Tax Day is a fitting time to consider the billions of dollars which the federal government wastes each year attempting to put a stop to unauthorized immigration through an “enforcement only” strategy—and the billions of new taxpayer dollars which would flow from comprehensive immigration reform that includes a pathway to legal status for unauthorized immigrants already in the United States. As the IPC points out in a new fact sheet, “we spend huge sums of taxpayer money on immigration enforcement, yet unauthorized immigrants have not been deterred from coming to the United States when there are jobs available.” As a result, enforcement resources are needlessly wasted tracking down unauthorized job seekers and people trying to reunite with family members in the United States, rather than focused on finding individuals who are actually a threat to national security or public safety.

Since Fiscal Year (FY) 2004, the budgets of U.S. Customs and Border Protection (CBP) and U.S. Immigration and Customs Enforcement (ICE)—the border-enforcement and interior-enforcement components of Department of Homeland Security (DHS)—have increased dramatically. CBP’s budget grew from $6 billion in FY 2004 to $11.4 billion in FY 2010, while ICE’s budget increased from $3.7 billion to $5.7 billion over the same period. Moreover, since FY 2005, Congress has allocated $2.4 billion to build fences along the southwest border—and another $1.1 billion to build a high-tech network of cameras and sensors known as “SBInet.” However, there is no evidence that the fences actually deter unauthorized immigrants, and SBInet has been plagued by technical glitches, shoddy testing, and missed deadlines since its inception. On March 16, 2010, Homeland Security Secretary Janet Napolitano froze SBInet funding, pending the outcome of a comprehensive review of the program.

Despite these ballooning enforcement expenditures, unauthorized immigration continues unabated. Research by Wayne Cornelius at the University of California, San Diego, has found that while unauthorized migrants from Mexico may be caught on their first attempt at crossing the border, they have an almost 100 percent chance of eventual success—particularly if they enlist the services of a coyote, or people smuggler. Moreover, as border enforcement is tightened between ports of entry along the southwest border, more migrants are being smuggled through ports of entry (sealed in a compartment within a vehicle, or as a passenger with false or borrowed documents). Research by Cornelius has also found that unauthorized migration from Mexico has diminished mainly because there are fewer jobs available in the United States.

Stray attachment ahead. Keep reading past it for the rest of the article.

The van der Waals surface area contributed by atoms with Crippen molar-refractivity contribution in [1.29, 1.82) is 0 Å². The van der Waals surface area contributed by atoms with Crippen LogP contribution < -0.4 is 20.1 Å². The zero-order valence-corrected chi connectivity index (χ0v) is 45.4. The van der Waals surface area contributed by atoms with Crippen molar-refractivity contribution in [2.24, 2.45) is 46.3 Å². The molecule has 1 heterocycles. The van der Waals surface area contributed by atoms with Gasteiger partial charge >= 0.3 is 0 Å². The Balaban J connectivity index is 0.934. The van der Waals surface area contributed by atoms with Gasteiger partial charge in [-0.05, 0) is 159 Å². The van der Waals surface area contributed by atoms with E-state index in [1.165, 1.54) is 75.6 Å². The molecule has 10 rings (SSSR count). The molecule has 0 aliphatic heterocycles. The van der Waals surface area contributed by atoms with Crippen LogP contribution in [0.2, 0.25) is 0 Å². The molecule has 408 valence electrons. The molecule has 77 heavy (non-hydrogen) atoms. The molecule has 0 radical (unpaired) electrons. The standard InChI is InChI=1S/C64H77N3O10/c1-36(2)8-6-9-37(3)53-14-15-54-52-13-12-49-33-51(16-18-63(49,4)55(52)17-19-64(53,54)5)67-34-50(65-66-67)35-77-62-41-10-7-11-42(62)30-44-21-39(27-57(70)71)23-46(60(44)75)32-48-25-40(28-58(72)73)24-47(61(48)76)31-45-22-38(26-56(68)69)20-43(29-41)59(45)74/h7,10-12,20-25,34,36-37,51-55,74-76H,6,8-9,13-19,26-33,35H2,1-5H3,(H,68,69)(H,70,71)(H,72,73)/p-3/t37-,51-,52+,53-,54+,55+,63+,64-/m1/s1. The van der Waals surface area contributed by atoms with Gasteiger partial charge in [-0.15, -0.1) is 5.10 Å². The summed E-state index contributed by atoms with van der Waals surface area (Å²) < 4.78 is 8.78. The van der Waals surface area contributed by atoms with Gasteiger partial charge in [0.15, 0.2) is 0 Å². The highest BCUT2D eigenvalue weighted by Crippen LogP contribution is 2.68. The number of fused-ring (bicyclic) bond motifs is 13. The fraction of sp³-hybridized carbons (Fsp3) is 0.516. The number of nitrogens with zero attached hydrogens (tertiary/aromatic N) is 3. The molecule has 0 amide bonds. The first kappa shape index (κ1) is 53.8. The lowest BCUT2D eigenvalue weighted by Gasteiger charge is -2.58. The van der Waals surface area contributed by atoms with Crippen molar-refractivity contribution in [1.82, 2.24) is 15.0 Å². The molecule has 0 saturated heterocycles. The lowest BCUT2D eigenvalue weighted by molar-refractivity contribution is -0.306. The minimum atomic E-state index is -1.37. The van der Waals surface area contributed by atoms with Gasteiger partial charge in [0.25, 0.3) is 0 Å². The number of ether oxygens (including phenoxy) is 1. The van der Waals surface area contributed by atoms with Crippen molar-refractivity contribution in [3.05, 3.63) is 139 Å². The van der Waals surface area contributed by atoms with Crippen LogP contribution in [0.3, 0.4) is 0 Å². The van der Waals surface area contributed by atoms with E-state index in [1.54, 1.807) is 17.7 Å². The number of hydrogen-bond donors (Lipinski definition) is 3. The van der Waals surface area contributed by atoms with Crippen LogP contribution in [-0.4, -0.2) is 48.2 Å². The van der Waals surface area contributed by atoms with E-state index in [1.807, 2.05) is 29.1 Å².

In contrast to the expensive failure of the enforcement-only approach, comprehensive immigration reform would generate new tax revenue. Granting legal status to currently unauthorized immigrants, for instance, would boost their wages and increase their tax contributions even in the short run. A January 2010 study by Raúl Hinojosa-Ojeda, conducted for the IPC and Center for American Progress, estimates that during the first three years after legalization, the higher earning power of newly legalized workers “would generate $4.5 to $5.4 billion in additional net tax revenue.” In a related vein, a January 2010 study from the University of Southern California estimates that because unauthorized immigrants earn less than they would if they had legal status, the California state government lost out on $310 million in income taxes in 2009, while the federal government missed out on $1.4 billion.

The alternative to legalization—deportation—would be a colossal waste of taxpayer dollars. A March 2010 study by the Center for American Progress “calculates a price tag of $200 billion to enforce a federal dragnet that would snare the estimated 10.8 million undocumented immigrants in the United States over five years.” And this does not even begin to capture the social and economic destruction that would be wrought on communities and businesses nationwide by attempting to round up millions of men, women, and children.

Video by the Center for American Progress.